Is the computer a good model for the brain?
Computers do many things very well. They can perform complex calculations, and the fastest computers can crunch trillions of numbers each second. Humans make calculations in a way similar to digital computers. The human prefrontal cortex and basal ganglia appear to have two states similar to the binary systems in a computer [source: Science Daily].
Computers are also good at storing and retrieving information. Assuming the computer and its components remain undamaged and uncorrupted, you should be able to retrieve information years after storing it in a computer with no loss of data. Computers don't forget facts or exaggerate.
But computers aren't good at everything. While it's true that the supercomputer Deep Blue defeated chess master Garry Kasparov in a 1997 rematch, computers in general still have trouble against accomplished human chess opponents. One reason for that is because humans are very good at adapting to changing situations. Computers traditionally have trouble responding to a player switching his or her style in the middle of a match [source: Anand].
Humans are also better at learning through observation and experimentation. There are computers and software that mimic this ability. But in general, it's difficult to build a computer or program that lets a machine learn through experience. Most are limited to a specific set of parameters. Humans are capable of learning multiple disciplines.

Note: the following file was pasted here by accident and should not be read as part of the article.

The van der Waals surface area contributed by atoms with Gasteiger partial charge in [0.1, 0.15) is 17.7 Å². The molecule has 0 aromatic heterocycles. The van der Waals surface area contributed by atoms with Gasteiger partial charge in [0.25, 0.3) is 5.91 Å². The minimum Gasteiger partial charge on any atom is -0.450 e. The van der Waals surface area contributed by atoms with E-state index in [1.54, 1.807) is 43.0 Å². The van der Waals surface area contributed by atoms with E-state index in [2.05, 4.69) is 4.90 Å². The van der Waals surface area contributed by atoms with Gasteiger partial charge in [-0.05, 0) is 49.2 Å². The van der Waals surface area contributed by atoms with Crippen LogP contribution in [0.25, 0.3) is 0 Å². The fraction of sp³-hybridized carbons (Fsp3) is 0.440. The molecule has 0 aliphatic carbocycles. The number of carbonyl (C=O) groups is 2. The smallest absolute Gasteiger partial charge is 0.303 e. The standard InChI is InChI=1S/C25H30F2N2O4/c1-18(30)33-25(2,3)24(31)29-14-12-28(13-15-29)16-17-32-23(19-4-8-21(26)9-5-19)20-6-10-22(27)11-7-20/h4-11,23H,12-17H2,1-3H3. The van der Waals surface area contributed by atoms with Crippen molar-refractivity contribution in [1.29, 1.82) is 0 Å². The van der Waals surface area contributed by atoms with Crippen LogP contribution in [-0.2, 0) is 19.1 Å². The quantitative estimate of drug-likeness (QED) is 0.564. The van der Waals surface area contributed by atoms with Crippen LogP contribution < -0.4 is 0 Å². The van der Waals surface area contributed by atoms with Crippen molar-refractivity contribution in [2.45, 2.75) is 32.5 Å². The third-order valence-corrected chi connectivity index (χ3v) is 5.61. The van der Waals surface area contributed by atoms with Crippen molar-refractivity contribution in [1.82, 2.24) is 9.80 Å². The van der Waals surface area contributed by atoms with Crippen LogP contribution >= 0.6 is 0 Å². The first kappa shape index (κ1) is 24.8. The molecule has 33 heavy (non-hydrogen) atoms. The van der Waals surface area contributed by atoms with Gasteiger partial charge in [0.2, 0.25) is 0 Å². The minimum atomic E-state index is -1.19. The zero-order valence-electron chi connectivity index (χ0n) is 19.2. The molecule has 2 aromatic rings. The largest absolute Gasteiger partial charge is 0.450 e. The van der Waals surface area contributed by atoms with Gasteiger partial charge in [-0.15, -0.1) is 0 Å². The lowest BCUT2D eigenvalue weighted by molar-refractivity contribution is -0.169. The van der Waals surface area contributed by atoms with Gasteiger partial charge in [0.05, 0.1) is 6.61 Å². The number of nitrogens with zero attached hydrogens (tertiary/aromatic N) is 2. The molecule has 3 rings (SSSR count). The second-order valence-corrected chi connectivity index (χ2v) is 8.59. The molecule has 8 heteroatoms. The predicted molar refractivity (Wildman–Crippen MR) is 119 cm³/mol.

Other elements of the brain have remained elusive to computer scientists. Things like emotion, self-awareness, ambition and self-preservation all rest within our brains. Computers don't experience these concepts. While we can create programs that mimic the human responses to stimuli like heat or pressure, machines don't actually feel anything.
Even though a computer isn't a good model for the brain on its own, that hasn't stopped computer scientists and neurologists from trying to build an electronic brain simulation. Scientists working on the Blue Brain project are trying to build a computer model of the human brain. The goal is to reverse engineer the brain so that we can further our understanding of how it works. A working simulation could provide neurologists with information on how to treat various illnesses and conditions.
Could a simulated brain start to think, feel and experience the world as if it were an organic, human brain? It's impossible to say for certain, but it's not likely simply because the brain is such a complex organ. It's also not the goal of the Blue Brain project -- the scientists there don't expect or desire to create an artificially intelligent entity. As the scientists point out, there are easier ways to create human intelligence -- you just make more humans. But even so, the simulated brain will be a much closer fit to the gray matter in our skulls than a traditional computer.
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